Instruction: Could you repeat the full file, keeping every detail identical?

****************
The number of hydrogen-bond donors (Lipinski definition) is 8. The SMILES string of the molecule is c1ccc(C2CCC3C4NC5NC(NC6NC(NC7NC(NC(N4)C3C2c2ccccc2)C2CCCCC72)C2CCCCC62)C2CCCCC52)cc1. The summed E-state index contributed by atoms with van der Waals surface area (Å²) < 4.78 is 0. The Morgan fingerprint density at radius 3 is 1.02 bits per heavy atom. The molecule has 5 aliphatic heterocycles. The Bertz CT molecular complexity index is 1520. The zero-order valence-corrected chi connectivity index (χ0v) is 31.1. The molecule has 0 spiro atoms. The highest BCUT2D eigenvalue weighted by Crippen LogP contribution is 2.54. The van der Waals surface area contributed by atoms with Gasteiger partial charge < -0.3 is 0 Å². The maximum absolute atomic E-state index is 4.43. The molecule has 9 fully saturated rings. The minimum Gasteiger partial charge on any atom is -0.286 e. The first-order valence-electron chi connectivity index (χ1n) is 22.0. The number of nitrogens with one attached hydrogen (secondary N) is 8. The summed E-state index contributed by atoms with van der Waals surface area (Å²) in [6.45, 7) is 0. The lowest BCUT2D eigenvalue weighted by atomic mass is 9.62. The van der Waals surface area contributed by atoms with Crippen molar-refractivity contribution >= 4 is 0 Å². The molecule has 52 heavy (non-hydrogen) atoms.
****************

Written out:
The number of hydrogen-bond donors (Lipinski definition) is 8. The SMILES string of the molecule is c1ccc(C2CCC3C4NC5NC(NC6NC(NC7NC(NC(N4)C3C2c2ccccc2)C2CCCCC72)C2CCCCC62)C2CCCCC52)cc1. The summed E-state index contributed by atoms with van der Waals surface area (Å²) < 4.78 is 0. The Morgan fingerprint density at radius 3 is 1.02 bits per heavy atom. The molecule has 5 aliphatic heterocycles. The Bertz CT molecular complexity index is 1520. The zero-order valence-corrected chi connectivity index (χ0v) is 31.1. The molecule has 0 spiro atoms. The highest BCUT2D eigenvalue weighted by Crippen LogP contribution is 2.54. The van der Waals surface area contributed by atoms with Gasteiger partial charge < -0.3 is 0 Å². The maximum absolute atomic E-state index is 4.43. The molecule has 9 fully saturated rings. The minimum Gasteiger partial charge on any atom is -0.286 e. The first-order valence-electron chi connectivity index (χ1n) is 22.0. The number of nitrogens with one attached hydrogen (secondary N) is 8. The summed E-state index contributed by atoms with van der Waals surface area (Å²) in [6.45, 7) is 0. The lowest BCUT2D eigenvalue weighted by atomic mass is 9.62. The van der Waals surface area contributed by atoms with Crippen molar-refractivity contribution >= 4 is 0 Å². The molecule has 52 heavy (non-hydrogen) atoms.